Gender & Migration
 Increasing feminisation of migration from
South Asia; changing gender dynamics in
the region.
 Women receive lower salaries, but remit
higher proportions. They are more likely to
finance family needs with remittances.
 The high costs of migration can be
particularly challenging for females.
As presented in ADB Working Paper No.12, May 2012
 Women migrant workers are more
vulnerable to labour exploitation and
abuse.
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Different Dimensions in Labour
Migration from South Asia
Migration & Health
 Insufficient continuum of care for migrants
throughout migration cycle.
 Natural disasters and political crises in SA have
significant influence on migrants’ health.
 Areas of concern: Reproductive health of
migrants, esp. females, tuberculosis, and access
to healthcare.
 The chart here shows the burden of disease as
a proportion of total forgone disabilityadjusted life years (DALYs) by cause in 2004
(WHO, 2008):
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46
42
Communicable
disease/matern
al and child
health
Noncommunicable
diseases
Injuries
Note: Values are in percentages.
 Low prevalence of HIV, but has the second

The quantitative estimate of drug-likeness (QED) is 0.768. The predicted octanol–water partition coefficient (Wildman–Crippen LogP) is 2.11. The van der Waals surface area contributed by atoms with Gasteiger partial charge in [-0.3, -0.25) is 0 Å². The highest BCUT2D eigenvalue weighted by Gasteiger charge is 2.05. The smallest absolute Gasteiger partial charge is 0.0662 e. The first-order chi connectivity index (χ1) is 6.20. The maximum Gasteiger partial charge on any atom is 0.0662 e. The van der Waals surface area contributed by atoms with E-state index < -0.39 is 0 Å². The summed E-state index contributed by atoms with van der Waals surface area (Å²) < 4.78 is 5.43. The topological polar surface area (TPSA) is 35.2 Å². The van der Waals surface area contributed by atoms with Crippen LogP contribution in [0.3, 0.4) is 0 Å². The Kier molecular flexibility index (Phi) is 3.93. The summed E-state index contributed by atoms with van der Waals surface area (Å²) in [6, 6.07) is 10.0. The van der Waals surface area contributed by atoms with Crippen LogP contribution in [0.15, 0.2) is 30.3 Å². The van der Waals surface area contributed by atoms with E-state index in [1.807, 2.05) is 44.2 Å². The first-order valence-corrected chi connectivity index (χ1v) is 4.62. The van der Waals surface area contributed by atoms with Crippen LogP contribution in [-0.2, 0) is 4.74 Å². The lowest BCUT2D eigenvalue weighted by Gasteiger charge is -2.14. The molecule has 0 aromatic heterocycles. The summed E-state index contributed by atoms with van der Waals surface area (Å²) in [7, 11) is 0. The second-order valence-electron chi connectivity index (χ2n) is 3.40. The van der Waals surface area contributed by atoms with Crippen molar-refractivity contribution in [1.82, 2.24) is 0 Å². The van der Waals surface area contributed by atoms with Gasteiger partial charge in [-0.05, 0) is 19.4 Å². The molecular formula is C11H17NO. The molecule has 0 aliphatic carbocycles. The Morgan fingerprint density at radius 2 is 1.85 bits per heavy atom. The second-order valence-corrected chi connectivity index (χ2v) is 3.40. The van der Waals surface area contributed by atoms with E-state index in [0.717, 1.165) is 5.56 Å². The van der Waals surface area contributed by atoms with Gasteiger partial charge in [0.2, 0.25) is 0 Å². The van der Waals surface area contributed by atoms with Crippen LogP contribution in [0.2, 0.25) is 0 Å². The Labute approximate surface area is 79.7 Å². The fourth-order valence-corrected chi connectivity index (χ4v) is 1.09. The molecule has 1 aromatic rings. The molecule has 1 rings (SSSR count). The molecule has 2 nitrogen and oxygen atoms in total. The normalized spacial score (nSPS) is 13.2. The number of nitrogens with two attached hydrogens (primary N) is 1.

highest number of infected people globally
after Sub-Saharan Africa (along with Southwest Asia).
 TB incidence is high. India ranks no.1
globally; Bangladesh and Pakistan take 5th
and 6th place, respectively.
Environmental Migration, Climate
Change and Disaster Risk Reduction
 The World Bank identified Bangladesh, India
and Pakistan as especially vulnerable to rising
sea-levels, floods, etc. (World Bank, 2009:19)
 SA countries have limited resources to cope
with the resultant damage(s).
 Climate-change induced migration can lead to
conflict as people compete for these limited
resources.
 There are local DRR strategies to minimise
losses- “prevention is better than cure”.
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Key Challenges to Labour
Migration in South Asia
 Recruitment costs
 Restrictive entry, high demand, and visa trading
 Multiple layers of recruiter: sub-agents and brokers
 Exploitation and collusion among local and foreign agents
and between agents and employers
 Rights of migrant workers
 Excessive and complex domestic Labour Laws
 ‘Brain Drain’
 Insufficient resources to cope with climate change and
natural disasters.